Review of the reviews

1251, London N1

Jimi Famurewa for The Evening Standard ventured to Islington and James Cochran’s new restaurant, who has “once again plundered his Scottish and Saint Vincent heritage (plus the influence of a childhood in Whitstable)”. A “Kentish-Scots-Caribbean” blend may sound like “the stuff of a disastrous ‘fusion cuisine’”, but in Cochran’s hand ” it makes mad, brilliant sense”.

Buttermilk jerk chicken was “gorgeously craggy… patiently brined bird” with “tongue-prickling blobs” of Scotch bonnet jam, and Tamworth pork was ” a Sunday roast of the gods”. Impressively, the puddings nudged everything “up several levels” – the ‘malted HobNob’ was apparently “NSFW”, in a very good way.

1251 and James Cochran serve up “soulful, foot-on-the-amp cooking, touched by a sense of joyous, grinning nostalgia”. (7/10)

Pasta Ripiena, Bristol

Marina O’Loughlin for The Sunday Times paid a visit to Redcliffe newcomer Pasta Ripiena, sibling to Bristol’s Pasta Loco (owned by cousins Ben Harvey and Dominic Borel) in more ways than one – head chef Joe is Ben’s brother.

Ripiena takes much inspiration from Loco: the same “cute, unfussy atmosphere”, open kitchen, the drinks list (“spritzes, negronis”) and “excellent Italian produce, simply served” – including “joyous, oily, springy, utterly seductive” focaccia.

The “main event” is stuffed pasta: “edible origami”: spinach ravioli “are stuffed with parmesan-rich polenta — double-carb heaven”, while triangoli are filled with a “trawler’s worth of wild prawn, crab and mussels, all bound together with rich shellfish bisque”. It’s “messy, chaotic, sloppily delicious, with flashes of real sophistication”.

Is it really Italian? Dishes are “complex and overloaded, qualities I’d sniff at in an actual Italian restaurant”. But it’s also “a whole lot of fun: cooking designed to make you happy, not adhere to rules or stick to agendas”.

Cin  Cin, Brighton

Having recently declared that “it turns out that all you have to do to eat quite fantastically well in Brighton is… go to Hove”, Kathryn Flett in The Telegraph visited Brighton’s Cin Cin – which also has a branch in Hove – and happily ate her words, along with Italian cured meats, Moretti, taleggio and “easily the best arancino I’ve had this decade”.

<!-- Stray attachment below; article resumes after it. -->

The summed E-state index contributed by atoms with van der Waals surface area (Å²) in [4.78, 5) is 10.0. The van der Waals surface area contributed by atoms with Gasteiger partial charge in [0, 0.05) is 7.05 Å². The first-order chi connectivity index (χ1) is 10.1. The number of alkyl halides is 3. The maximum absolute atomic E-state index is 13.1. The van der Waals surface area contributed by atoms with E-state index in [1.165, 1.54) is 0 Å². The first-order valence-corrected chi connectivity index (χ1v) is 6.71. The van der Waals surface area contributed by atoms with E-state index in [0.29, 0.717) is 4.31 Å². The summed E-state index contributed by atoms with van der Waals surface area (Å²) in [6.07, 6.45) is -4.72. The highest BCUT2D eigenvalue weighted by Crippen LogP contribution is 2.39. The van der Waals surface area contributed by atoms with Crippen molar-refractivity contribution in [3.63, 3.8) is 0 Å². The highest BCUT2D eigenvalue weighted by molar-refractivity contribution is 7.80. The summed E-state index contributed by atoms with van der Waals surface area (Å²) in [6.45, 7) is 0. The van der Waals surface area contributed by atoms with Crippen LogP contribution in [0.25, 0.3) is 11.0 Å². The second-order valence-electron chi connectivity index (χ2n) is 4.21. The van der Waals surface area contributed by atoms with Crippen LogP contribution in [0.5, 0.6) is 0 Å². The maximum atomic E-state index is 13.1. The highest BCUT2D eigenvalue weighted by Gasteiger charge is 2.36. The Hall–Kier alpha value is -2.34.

The Brighton “mother ship”, a former pop-up (and now ‘bibbed’ by the tyre men) may be “a no-frills converted MOT ­garage” but has “a Roux-grad head chef”, who cooks “right there next to you quietly and unfussily in a non-suffocatingly-hipster manner” and “demonstrates only passion and professionalism”; service is “impeccable” and the dining space is “cool and relaxed”. (****)

Canto, Manchester

For The Observer, Jay Rayner  was in Manchester, visiting the sibling to El Gato Negro. Unfortunately, Canto was not the same slick, delicious experience. Portuguese rather than Spanish,  with “random outbreaks of fusion” in the small-plates menu.

A beautiful makeover of the industrial red-brick building aside, not much here impressed Jay. Service was unimpressive, lacking knowledge (and care), no visible management meant “muted chaos reigned” and the food was “a bizarre mess: by turns ill-managed, ill-thought-out and overpriced”. The prawn turnover was “a Findus Crispy Pancake tribute act” – although he liked the braised pig’s cheek with chestnuts: “a slab of autumn on a plate”.

There was better news at the end of the meal (but it wasn’t the bill) – a pastry-free almond torte was “a beautiful, sticky toffee-like thing”, and there’s “rather brilliant custard tarts”.

Zela, London WC2

Grace Dent in The Guardian had an odd experience at the celebrity-backed Zela, newly opened in the ME hotel in Aldwych. Christiano Ronaldo, Rafael Nadal and Enrique Iglesias have chucked “so much money at a restaurant that they claim to have invented an entirely new cuisine” – ‘Meppon’ – apparently “an exquisite, original fusion of the best Mediterranean produce with Japanese techniques”.